Second Indochina War II

The Tet Offensive began in full force on January 31 and ended on February 24, 1968. Poor communication and coordination plagued Hanoi’s plans. Attacks against several provinces and cities in the northern part of South Vietnam occurred a day early, alerting the U. S. command. The following night, Communist forces mounted simultaneous attacks against 40 cities and province capitals throughout South Vietnam, including the South Vietnamese capital city of Saigon. Hue, Vietnam’s former imperial capital, was especially hard hit. Fighting there lasted for three weeks and destroyed half the city.

Hanoi’s plan failed. ARVN forces generally fought well, and the people of South Vietnam did not support the attackers. In Hue the Communists executed 3,000 people, and news of this caused many South Vietnamese to rally to the South Vietnamese government. Half of the 85,000 VC and PAVN soldiers who took part in the offensive were killed or captured. It was the worst military setback for North Vietnam in the war.

Paradoxically, the Tet Offensive was also North Vietnam’s most resounding victory, in part because the Johnson administration and Westmoreland had trumpeted prior allied successes. The intensity of the fighting came as a profound shock to the American people. Disillusioned and despite the victory, they turned against the war. At the end of March, Johnson announced a partial cessation of bombing and withdrew from the November presidential election.

Hanoi persisted, however. In the first six months of 1968, Communist forces sustained more than 100,000 casualties, and the VC was virtually wiped out. In the same period, 20,000 allied troops died. All sides now opted for talks in Paris in an effort to negotiate an end to the war.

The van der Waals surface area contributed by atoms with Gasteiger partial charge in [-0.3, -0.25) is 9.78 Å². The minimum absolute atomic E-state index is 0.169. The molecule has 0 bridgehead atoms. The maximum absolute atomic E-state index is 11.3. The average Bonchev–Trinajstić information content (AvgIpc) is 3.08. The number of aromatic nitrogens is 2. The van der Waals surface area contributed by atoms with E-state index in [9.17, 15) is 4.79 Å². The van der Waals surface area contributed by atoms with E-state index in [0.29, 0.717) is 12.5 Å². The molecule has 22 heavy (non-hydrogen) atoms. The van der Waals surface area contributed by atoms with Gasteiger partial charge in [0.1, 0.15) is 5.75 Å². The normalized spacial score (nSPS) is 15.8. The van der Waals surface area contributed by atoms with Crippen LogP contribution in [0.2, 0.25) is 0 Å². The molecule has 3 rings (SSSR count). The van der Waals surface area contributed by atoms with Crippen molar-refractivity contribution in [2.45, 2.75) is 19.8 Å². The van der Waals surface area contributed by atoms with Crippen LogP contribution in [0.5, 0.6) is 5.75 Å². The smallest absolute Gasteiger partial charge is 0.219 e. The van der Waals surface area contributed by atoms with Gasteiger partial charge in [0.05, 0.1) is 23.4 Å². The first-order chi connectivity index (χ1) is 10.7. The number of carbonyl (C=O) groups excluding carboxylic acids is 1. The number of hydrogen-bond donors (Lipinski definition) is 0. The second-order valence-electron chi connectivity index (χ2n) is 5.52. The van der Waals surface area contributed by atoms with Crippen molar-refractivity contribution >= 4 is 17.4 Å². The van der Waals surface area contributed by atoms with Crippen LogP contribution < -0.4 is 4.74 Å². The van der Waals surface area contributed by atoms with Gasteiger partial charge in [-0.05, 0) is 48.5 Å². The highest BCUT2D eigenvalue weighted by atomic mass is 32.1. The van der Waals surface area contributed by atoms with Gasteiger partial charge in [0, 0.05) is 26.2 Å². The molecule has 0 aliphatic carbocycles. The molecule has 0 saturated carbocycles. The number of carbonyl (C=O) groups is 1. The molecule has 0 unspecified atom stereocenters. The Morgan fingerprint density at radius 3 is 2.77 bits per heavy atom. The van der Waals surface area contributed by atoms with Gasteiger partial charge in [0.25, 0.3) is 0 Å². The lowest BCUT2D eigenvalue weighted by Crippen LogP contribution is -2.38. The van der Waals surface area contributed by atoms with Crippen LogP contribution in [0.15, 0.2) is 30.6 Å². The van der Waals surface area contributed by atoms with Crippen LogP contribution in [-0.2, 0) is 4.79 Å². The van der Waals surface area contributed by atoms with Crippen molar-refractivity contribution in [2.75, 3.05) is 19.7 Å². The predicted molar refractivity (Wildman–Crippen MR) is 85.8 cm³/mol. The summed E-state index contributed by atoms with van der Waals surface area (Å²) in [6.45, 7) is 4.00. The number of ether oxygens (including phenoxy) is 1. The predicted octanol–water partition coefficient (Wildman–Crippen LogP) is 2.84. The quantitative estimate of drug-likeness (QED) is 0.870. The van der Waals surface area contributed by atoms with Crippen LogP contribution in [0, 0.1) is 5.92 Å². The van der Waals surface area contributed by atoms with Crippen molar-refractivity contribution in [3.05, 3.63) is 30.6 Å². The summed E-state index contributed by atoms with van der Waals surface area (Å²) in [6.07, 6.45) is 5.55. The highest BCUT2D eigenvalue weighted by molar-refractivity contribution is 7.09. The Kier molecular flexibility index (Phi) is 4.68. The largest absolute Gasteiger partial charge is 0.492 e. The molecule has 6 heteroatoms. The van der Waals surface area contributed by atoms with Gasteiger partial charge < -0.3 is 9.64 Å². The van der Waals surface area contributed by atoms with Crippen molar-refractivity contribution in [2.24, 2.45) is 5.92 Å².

American disillusionment with the war was a key factor in Republican Richard Nixon’s razor-thin victory over Democrat Hubert Humphrey in the November 1968 presidential election. With no plan of his own, Nixon embraced Vietnamization, actually begun under Johnson. This turned over more of the war to the ARVN, and U. S. troop withdrawals began. Peak U. S. strength of 543,400 men occurred in April 1969. There were 475,000 men by the end of the year, 335,000 by the end of 1970, and 157,000 at the end of 1971. Massive amounts of equipment were turned over to the ARVN, including 1 million M-16 rifles and sufficient aircraft to make the Republic of Vietnam Air Force (VNAF, South Vietnamese Air Force) the world’s fourth largest. Extensive retraining of the ARVN was begun, and training schools were established. The controversial counterinsurgency Phoenix Program also operated against the VC infrastructure, reducing the insurgency by 67,000 people between 1968 and 1971, but PAVN forces remained secure in sanctuaries in Laos and Cambodia.

Nixon’s policy was to limit outside assistance to Hanoi and pressure the North Vietnamese government to end the war. For years, American and South Vietnamese military leaders had sought approval to attack the sanctuaries. In March 1970 a coup in Cambodia ousted Prince Norodom Sihanouk. General Lon Nol replaced him, and President Nixon ordered U. S.-ARVN combined operations against the PAVN Cambodian sanctuaries. Over a two-month span there were 12 cross-border operations, collectively known as the Cambodian Incursion. Despite widespread opposition in the United States to the widened war, the incursions raised the allies’ morale, allowed U. S. withdrawals to continue on schedule, and purchased additional time for Vietnamization. PAVN forces now concentrated on bases in southern Laos and on enlarging the Ho Chi Minh Trail.